Brief description of figures FIGURE 1 is a plan view of an area of thermistor material deposited evenly onto a nonconducting substrate.
FIGURE 2 is a plan view of one form of the invention and shows the thermistor material deposited in a resistor pattern on a substrate.
FIGURE 3 is a plan view of the device shown in FIGURE 1, with the gold terminal material deposited on the thermistor material in another pattern which will produce a low resistance between the terminals. This view also shows the terminal wires.
FIGURE 4 is a cross-sectional view showing the substrate, the thermistor material, and a gold terminal before the application of the heating cycle.
FIGURE 5 is a cross-sectional view taken along line 5-5 of FIGURE 2 and is similar to FIGURE 4 except that the gold has been alloyed into the thermistor material and a terminal wire has been welded to the gold.
Description 0] preferred embodiment Referring now to FIGURE 1, a substrate 10 is shown with an area of thermistor material 11 evaporated thereon. The deposition of the thermistor material may be done by either evaporation or sputtering. This constitutes the first step in the production of a low resistance thermistor. Next, two gold terminals 12, 13, are deposited on the thermistor material as shown in FIGURE 3. The gold is preferably deposited by sputtering through a stainless steel mask which can be positioned directly in front of the thermistor material during the sputtering process. Apparatus for performing this step is described in co-pending patent application Ser. No. 435,119, filed Feb. 25, 1965, in the names of John G. Fromel and Meyer Sapoff, for Thin Film Resistance Elements and Method, now abandoned.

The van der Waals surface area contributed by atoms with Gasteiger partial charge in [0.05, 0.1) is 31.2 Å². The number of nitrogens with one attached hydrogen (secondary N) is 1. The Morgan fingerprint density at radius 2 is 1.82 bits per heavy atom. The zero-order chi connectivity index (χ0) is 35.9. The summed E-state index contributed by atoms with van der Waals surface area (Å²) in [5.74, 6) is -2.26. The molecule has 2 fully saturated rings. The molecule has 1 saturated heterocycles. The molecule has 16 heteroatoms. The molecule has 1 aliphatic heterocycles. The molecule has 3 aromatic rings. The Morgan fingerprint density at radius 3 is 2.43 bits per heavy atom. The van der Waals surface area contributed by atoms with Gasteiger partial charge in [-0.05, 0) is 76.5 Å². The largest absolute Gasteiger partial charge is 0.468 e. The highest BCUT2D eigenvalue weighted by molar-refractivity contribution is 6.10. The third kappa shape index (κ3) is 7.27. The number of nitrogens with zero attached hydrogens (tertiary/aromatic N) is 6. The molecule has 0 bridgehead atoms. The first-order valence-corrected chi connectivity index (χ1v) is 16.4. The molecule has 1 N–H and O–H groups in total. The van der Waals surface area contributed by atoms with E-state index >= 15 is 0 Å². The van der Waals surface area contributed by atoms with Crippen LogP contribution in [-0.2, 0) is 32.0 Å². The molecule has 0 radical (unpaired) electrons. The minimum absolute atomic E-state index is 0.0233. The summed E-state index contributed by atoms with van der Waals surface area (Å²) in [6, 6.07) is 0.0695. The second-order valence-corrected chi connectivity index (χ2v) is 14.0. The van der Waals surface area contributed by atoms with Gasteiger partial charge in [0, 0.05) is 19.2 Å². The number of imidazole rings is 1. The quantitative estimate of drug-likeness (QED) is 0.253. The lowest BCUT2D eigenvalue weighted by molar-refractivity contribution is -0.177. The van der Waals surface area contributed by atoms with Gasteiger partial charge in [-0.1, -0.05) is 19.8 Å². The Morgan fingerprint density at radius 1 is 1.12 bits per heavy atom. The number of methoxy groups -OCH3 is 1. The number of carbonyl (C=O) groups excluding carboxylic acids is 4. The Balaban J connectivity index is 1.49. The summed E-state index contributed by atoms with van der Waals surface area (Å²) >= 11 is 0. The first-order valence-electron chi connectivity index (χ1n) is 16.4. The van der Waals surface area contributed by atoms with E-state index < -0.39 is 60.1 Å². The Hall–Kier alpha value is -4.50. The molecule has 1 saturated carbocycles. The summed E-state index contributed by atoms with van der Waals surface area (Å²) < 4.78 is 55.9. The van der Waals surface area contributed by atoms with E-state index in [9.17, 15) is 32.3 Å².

The thermistor array is next placed in a furnace and heated to 500 centigrade for about fifteen minutes. This heating does not change the thermistor material because it is made up of a mixture of oxides but causes the gold to diffuse partially into the thermistor. After heating, Wires 14 and 15 are welded to terminal areas 16- and 17, and the thermistor is ready for use.
The above described thermistor is obviously a low resistance element since the distances between terminals is short and since the terminals are long. If a high resistance thermistor is desired, the type shown in FIGURE 2 is fabricated. In this case the thermistor material 20 is sputtered onto a base 10 through a mask so that the thermistor material has a long path between its end portions '21 and 22. In order to provide suitable terminals for inclusion in a circuit, gold areas 23 and 24 are deposited through a mask in a manner similar to that described above. The thermistor is next given a heat treatment as described above by heating to 500 centigrade for fifteen minutes. After the heating operation, wire terminals 14 and 15 are added.